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You are here: MEDICA Portal. Part I: Nanotechnology. Blood.

One of the Keys for the 21st Century (Part 2)

One of the Keys for the 21st Century (Part 2)

2nd Part: Medical products more compatible for body


However, nanoparticles are able to achieve even more: Nano sized carriers are supposed to transport drugs to a sick organ without harming healthy ones or to cross biological barriers like the blood-brain barrier - important for treating Alzheimer's, Parkinson's or epilepsy. New contrast agents could one day revolutionize clinical diagnostics. The theory: Nanoparticles bind to specific diseased cells and help to identify cardiovascular diseases or they could support physicians by estimating the risk that emanates from a tumour. And some day, researchers would like to practice early stage diagnosis that would not be possible any earlier: they are aiming at observing molecules in the cell. If something went wrong there, it could be evaluated as a warning against serious future diseases.

Additionally, nanotechnology can also help to render prostheses more biocompatible. Hip joints made of steel or dental implants made of titan need to be incorporated properly into the bone. This is also true for artificial cornea implants - though they need to be adhered to living tissue. Joachim Storsberg from the Fraunhofer Institute for Applied Polymer Research in Potsdam, Germany develops ultra thin films in order to tackle a great problem: the base material an artificial cornea is made of repels water and human cells – that is important because the carrier needs to be able to see through the optical part of the implant. „The edges of the artificial cornea on the other hand must adhere well to the natural tissue surrounding it and needs to accept tears on the anterior optical part“, Storsberg explains.

 
 
Photo: Artificial cornea with adhered cells
In-vitro cell culture test: The artificial cornes's left side is
colonised by natural cells, the optical part on the right side
remains free; © Fraunhofer IAP
 
 

Biocompatible and bio-integrable surfaces are the solution. With the help of nanotechnological procedures the chemist coats the cornea's edges with a special protein that triggers the cells of the remaining natural cornea to settle down. „The optical part is covered by an ultra thin hydrophilic polymer film“, Storsberg explains. That way tears are not repelled on the outside of the cornea.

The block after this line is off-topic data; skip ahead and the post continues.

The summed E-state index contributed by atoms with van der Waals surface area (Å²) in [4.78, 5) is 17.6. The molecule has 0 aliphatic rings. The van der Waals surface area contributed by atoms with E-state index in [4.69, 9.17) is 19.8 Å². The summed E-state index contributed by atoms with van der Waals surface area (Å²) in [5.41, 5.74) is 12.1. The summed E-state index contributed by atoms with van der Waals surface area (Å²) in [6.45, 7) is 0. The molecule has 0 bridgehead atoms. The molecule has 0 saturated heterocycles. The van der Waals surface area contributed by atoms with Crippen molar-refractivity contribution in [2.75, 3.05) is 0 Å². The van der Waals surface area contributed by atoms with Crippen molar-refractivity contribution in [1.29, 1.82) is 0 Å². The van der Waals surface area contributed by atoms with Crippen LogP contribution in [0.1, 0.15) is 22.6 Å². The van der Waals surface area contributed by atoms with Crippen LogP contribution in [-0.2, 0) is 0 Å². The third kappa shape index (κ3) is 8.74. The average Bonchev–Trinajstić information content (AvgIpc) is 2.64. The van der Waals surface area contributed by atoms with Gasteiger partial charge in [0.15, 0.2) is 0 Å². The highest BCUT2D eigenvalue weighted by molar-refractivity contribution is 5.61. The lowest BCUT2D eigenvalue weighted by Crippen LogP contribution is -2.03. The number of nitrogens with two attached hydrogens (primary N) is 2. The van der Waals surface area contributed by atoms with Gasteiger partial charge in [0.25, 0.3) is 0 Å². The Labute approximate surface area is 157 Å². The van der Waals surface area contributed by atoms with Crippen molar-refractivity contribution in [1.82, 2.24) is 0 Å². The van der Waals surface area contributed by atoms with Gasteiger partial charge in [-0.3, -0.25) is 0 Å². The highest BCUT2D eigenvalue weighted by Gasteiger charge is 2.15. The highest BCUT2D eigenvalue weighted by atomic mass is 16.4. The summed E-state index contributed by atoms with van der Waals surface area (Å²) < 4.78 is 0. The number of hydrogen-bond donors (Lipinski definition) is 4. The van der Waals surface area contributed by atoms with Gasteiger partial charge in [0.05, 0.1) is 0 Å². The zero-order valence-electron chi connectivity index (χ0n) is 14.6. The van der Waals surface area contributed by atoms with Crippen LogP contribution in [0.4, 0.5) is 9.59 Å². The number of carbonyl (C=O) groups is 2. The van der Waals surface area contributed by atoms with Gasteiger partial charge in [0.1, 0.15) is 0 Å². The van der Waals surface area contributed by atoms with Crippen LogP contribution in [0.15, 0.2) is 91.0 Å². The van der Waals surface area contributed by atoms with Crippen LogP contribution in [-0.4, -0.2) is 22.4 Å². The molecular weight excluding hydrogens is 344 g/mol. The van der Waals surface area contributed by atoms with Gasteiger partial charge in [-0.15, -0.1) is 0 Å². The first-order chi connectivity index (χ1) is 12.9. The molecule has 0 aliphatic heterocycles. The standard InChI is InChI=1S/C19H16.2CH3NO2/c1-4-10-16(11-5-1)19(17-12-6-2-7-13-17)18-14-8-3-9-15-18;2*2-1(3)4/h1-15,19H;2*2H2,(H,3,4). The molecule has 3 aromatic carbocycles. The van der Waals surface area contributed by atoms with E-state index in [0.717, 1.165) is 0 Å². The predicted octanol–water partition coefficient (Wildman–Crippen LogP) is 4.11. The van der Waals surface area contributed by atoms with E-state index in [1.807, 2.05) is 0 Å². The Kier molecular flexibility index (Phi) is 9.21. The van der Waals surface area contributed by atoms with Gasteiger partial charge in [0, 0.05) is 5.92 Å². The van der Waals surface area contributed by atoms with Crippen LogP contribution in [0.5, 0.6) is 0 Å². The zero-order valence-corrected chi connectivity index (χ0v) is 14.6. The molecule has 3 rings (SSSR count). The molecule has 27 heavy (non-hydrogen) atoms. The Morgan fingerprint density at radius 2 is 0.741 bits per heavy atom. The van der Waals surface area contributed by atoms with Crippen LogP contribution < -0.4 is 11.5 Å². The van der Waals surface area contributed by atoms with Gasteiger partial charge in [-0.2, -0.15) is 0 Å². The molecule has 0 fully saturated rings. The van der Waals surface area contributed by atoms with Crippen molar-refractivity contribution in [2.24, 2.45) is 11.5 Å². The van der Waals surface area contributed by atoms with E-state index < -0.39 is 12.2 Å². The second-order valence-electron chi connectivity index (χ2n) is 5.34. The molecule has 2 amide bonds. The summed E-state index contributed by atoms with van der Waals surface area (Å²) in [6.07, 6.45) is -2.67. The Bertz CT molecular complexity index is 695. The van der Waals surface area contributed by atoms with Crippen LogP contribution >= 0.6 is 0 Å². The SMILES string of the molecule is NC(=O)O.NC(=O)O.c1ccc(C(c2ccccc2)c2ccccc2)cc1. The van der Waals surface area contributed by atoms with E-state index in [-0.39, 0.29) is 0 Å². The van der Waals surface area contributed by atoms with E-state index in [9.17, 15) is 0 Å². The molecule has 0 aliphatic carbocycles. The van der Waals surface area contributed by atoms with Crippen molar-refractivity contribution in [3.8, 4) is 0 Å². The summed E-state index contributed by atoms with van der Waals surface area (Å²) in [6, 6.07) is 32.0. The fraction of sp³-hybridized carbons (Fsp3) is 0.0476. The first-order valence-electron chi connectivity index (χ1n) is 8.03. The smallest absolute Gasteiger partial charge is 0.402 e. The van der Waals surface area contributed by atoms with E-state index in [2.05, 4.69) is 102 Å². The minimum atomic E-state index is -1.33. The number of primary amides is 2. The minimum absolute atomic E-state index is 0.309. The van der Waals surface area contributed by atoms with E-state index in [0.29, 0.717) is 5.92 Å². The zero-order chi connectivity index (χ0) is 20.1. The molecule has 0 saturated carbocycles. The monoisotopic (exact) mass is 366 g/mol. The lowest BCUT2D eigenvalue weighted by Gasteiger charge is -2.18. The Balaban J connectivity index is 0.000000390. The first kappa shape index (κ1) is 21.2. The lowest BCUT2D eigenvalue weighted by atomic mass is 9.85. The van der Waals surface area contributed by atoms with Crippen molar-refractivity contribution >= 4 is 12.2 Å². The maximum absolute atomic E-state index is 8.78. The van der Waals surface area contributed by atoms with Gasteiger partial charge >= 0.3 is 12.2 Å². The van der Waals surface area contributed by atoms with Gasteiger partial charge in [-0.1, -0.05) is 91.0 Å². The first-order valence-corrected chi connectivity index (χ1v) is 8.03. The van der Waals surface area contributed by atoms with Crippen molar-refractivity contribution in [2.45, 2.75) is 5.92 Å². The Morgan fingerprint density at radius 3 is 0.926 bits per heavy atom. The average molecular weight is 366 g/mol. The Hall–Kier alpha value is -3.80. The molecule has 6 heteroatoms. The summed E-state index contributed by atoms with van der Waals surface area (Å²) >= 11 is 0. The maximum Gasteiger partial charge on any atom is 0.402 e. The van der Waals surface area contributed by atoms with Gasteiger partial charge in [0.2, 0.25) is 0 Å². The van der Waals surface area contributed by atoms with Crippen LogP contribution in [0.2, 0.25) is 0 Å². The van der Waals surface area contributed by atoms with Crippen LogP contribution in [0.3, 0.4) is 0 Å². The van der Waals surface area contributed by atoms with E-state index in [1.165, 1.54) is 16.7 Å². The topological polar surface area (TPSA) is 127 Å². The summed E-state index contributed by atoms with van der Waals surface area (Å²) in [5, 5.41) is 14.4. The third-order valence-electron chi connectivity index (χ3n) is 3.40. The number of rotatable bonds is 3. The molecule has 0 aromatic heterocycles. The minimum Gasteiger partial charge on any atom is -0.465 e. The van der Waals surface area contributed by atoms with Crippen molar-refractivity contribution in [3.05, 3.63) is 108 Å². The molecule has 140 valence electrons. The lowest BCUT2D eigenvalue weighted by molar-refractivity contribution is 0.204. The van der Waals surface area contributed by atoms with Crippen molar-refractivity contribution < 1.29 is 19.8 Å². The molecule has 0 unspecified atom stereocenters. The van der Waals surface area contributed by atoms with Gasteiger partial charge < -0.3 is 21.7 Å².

New competition through businesses normally not connected to medicine

Nanotechnology does not only change the physician's everyday life, it also changes working conditions for manufacturers of medical products. „Nanotechnology creates new competitive situations since businesses enter the medical market that previously did not concern themselves with medicine“, Andreas Greiner observes. The professor for macromolecular chemistry and technology at the University of Marburg works on new methods for regenerative medicine. „Companies primarily concerned with chemistry get in on, for example, tissue engineering.“ Nanotechnology - not being a classical technology with defined boundaries - starts to merge researchers and businesses from different areas - let it be medicine, electronics, optics or material sciences.

Electrospinning, for example, has once been patented for producing artificial silk using electrical charges. Today the procedure is being applied in regenerative medicine - in a modified manner. „We manufacture nanofibres with electrospinning that are being used as a film for surgical dressings amongst other things. But it is also used for creating scaffolds in tissue engineering“, Greiner explains. Previously it had turned out that cells grow better on thin fibres than on others.

 
 
Photo: Nanofibres for tissue engineering
Support for cells: Nanofibres made of collagen (l.) and
chitosan (r.); © Angewandte Chemie
 
 

The procedure works by applying a strong electrical field to a droplet of a polymer solution at the tip of a conductive die. The charging of the fluid leads to the ejection of a fluid jet from the tip of the cone. The charged jet is accelerated toward the counter electrode and thins rapidly during this period due to elongation and evaporation of the solvent until solid fibers are deposited onto the substrate located on top of the counter electrode. „This is a very complex procedure and it is at present the only technique that makes it possible to produce endless fibres with a diameter of only a few nanometres“, Greiner says. However, the process has not been implemented yet in practice but Greiner and colleagues pursue this goal for the near future.

- Part 1: One of the Keys for the 21st Century
- Part 2: Medical Products more Compatible for Body
- Part 3: Ckeck with the Risks first

 
 

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